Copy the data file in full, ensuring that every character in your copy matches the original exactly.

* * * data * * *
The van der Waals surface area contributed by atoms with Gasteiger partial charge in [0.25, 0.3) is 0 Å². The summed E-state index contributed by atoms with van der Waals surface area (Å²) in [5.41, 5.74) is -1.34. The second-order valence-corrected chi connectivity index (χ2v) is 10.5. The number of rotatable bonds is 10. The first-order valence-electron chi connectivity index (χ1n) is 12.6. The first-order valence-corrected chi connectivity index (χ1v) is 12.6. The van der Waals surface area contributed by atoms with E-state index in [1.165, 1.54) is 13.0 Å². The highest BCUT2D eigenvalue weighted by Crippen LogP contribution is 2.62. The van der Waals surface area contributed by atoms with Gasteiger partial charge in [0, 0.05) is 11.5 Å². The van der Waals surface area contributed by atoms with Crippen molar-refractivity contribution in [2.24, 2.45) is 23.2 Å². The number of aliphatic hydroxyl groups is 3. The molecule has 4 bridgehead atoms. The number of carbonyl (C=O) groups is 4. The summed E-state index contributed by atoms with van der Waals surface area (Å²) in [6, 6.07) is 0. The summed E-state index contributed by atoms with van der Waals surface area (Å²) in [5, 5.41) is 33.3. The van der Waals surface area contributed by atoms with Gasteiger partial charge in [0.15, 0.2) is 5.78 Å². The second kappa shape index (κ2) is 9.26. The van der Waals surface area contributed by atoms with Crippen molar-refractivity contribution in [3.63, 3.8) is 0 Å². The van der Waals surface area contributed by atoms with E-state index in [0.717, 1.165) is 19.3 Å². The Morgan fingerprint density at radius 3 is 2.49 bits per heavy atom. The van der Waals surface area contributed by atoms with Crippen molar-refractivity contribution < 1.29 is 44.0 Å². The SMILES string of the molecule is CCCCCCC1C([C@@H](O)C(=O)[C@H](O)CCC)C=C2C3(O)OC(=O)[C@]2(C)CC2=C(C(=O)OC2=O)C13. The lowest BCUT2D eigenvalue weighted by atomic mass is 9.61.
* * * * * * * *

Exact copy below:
The van der Waals surface area contributed by atoms with Gasteiger partial charge in [0.25, 0.3) is 0 Å². The summed E-state index contributed by atoms with van der Waals surface area (Å²) in [5.41, 5.74) is -1.34. The second-order valence-corrected chi connectivity index (χ2v) is 10.5. The number of rotatable bonds is 10. The first-order valence-electron chi connectivity index (χ1n) is 12.6. The first-order valence-corrected chi connectivity index (χ1v) is 12.6. The van der Waals surface area contributed by atoms with E-state index in [1.165, 1.54) is 13.0 Å². The highest BCUT2D eigenvalue weighted by Crippen LogP contribution is 2.62. The van der Waals surface area contributed by atoms with Gasteiger partial charge in [0, 0.05) is 11.5 Å². The van der Waals surface area contributed by atoms with Crippen molar-refractivity contribution in [2.24, 2.45) is 23.2 Å². The number of aliphatic hydroxyl groups is 3. The molecule has 4 bridgehead atoms. The number of carbonyl (C=O) groups is 4. The summed E-state index contributed by atoms with van der Waals surface area (Å²) in [6, 6.07) is 0. The summed E-state index contributed by atoms with van der Waals surface area (Å²) in [5, 5.41) is 33.3. The van der Waals surface area contributed by atoms with Gasteiger partial charge in [0.15, 0.2) is 5.78 Å². The second kappa shape index (κ2) is 9.26. The van der Waals surface area contributed by atoms with Crippen molar-refractivity contribution in [3.63, 3.8) is 0 Å². The van der Waals surface area contributed by atoms with E-state index in [0.717, 1.165) is 19.3 Å². The Morgan fingerprint density at radius 3 is 2.49 bits per heavy atom. The van der Waals surface area contributed by atoms with Crippen molar-refractivity contribution < 1.29 is 44.0 Å². The SMILES string of the molecule is CCCCCCC1C([C@@H](O)C(=O)[C@H](O)CCC)C=C2C3(O)OC(=O)[C@]2(C)CC2=C(C(=O)OC2=O)C13. The lowest BCUT2D eigenvalue weighted by atomic mass is 9.61.